PC RPG recs?

Discussion in 'Video Games and Technology' started by yodafett, Dec 16, 2008.

  1. yodafett

    yodafett Well-Known Member

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    I'm looking for a decent PC-MMORPG, but here's the catch, I don't want to pay a monthly subscription fee... I know WoW gets a lot of love, and I enjoy it myself, but I don't want to have to pay monthly, ad nauseum to play a game. Yes, I know it's possible to build a private WoW server, and I've looked into it, but I'd rather have a game run like it's designed to, not hacked. So, are there any highly recommended games like that? Sword & sorcerry style MMORPGs, but that can run on a LAN vs. subscription service? I saw something called Two Worlds that looked interesting, but didn't give any info about if it can be LANed or if it's subscription.
     
  2. MnemonicSyntax

    MnemonicSyntax Rooks Gang Leader

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    Isn't Guild Wars free?

    Other than that, I really don't know.
     
  3. QuinJester

    QuinJester T. Bison

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    There are TONS of free-to-play MMORPGs, usually with a "give us real money to get awesome equipment" style setup. Rappelz, Fly4Free, and the like. Most of them are Korean in origin, making some of the text amusing, and they're on the whole considerably less detailed and expansive than WoW, but then again, you're paying infinitely less for them too (nothing and nothing, respectively).
     
  4. DaggersRage

    DaggersRage Autistic bastard.

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    Guild Wars is what you're looking for if you into the MMORPG crowd.

    I also suggest checking out Neverwinter Nights (1 or 2), its got quite an editor tool that provides plenty of content you can play with.

    Uhhhh, now Im running out idea of online RPGs with no fees, I can think of plenty of single player RPGs for the PC that're great.
     
  5. yodafett

    yodafett Well-Known Member

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    Is Guild Wars multiplayer? My wife really wants to play a game like that, but only if we can play one together, which is the impetus for this. If so, that may be the winner.

    We DO have NWN, but she found it too difficult to manage (she's not the most intuitive when it comes to PC games)
     
  6. Gryph

    Gryph Action Master

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    You can't play at the same time on the same account. It's just like any other MMO.

    Another free MMO is Dungeon Runners. It doesn't really have much depth, but it's pretty entertaining. It's also entirely free, with a completely optional $5 a month subscription. I'd say it's at least worth a look.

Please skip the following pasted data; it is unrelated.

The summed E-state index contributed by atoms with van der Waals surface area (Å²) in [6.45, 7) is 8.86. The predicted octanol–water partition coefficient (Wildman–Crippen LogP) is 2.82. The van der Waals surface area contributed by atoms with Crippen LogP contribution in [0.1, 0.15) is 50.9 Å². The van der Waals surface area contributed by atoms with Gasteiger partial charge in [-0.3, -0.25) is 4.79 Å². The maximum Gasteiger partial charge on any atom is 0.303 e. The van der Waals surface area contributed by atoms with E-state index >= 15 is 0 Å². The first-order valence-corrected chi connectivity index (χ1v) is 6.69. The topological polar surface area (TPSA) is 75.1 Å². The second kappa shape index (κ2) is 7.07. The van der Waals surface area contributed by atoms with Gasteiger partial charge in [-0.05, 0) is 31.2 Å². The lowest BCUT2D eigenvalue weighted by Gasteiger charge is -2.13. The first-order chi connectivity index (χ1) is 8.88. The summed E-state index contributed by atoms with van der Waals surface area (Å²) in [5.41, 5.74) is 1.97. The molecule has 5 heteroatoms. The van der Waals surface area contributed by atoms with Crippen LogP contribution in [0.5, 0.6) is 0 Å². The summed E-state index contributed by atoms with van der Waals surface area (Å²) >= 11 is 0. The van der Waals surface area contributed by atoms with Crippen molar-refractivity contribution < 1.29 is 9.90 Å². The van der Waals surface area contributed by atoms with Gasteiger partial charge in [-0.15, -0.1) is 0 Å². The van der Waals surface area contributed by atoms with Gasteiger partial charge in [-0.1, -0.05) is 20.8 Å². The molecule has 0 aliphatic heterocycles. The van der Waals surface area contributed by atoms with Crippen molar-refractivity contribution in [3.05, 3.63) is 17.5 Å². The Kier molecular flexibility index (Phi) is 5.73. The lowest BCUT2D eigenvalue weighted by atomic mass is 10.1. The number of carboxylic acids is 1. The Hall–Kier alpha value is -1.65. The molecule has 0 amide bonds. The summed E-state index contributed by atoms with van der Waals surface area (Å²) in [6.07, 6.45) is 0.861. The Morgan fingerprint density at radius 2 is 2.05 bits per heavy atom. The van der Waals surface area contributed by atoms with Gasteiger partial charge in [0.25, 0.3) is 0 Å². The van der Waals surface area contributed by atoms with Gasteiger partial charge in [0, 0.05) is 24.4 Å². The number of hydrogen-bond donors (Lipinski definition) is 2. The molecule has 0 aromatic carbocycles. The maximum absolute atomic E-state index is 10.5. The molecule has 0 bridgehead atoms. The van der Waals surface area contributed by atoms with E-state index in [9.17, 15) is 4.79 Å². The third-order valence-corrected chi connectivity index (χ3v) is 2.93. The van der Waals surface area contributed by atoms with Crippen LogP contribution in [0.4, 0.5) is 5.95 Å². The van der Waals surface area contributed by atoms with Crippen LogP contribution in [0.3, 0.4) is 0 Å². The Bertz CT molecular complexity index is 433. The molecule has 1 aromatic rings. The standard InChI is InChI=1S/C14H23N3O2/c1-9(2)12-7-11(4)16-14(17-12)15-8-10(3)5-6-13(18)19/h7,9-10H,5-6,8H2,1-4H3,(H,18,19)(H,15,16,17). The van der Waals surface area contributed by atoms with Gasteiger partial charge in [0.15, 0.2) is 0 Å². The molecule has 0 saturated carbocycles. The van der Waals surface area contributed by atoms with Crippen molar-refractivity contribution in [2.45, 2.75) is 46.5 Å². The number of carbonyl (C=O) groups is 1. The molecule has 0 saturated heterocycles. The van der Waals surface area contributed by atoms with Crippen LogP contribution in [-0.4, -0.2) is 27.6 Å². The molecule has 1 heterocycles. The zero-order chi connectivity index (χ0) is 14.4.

7. Prowl

    Prowl Well-Known Member

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    yup this. Guild Wars FTW
     
  8. yodafett

    yodafett Well-Known Member

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    Cool, thanks for all the info! :) 
     
  9. mx-01 archon

    mx-01 archon Well-Known Member

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    Another plus in Guild Wars' favour is that it's designed to be a very casual MMORPG. There are quests that can theoretically get you to level 20 (the game's level cap) within a few hours after you've started your first character. Not super easy for the first timer, but doable.

    There's very little grinding for loot, the only thing that accomplishes is blinging your character out. You can make do quite well with vendor sold equipment, and boss monsters have high chances of dropping high-end gear. All the super-expensive gear and items are desirable only in appearance; they don't perform any differently from the easily attainable equipment.

    Guild Wars instead focuses on strategy and skill, as opposed to "my guy iz UbAR cuz i play 24/7". Higher levels and better equipment can effect your performance a bit, but skilled lower level players are quite capable, and are quite likely, able to compete with unskilled higher level players with uber gear.

    The best way to think of Guild Wars is comparing it to a CCG, like Magic: the Gathering, or Yu-Gi-Oh, or such. As your character progresses throughout the game, he/she gains access to skills, which are like your card collection. You can only have 8 skills equipped at any given time (freely exchangeable in town), so you can treat that as your "deck". A character is only as good as how well that deck is planned out, and how well the user knows how to take advantage of that deck. It's a very easy system to learn, great for beginners, but like CCGs, it takes a bit of time and effort to actually master.
     

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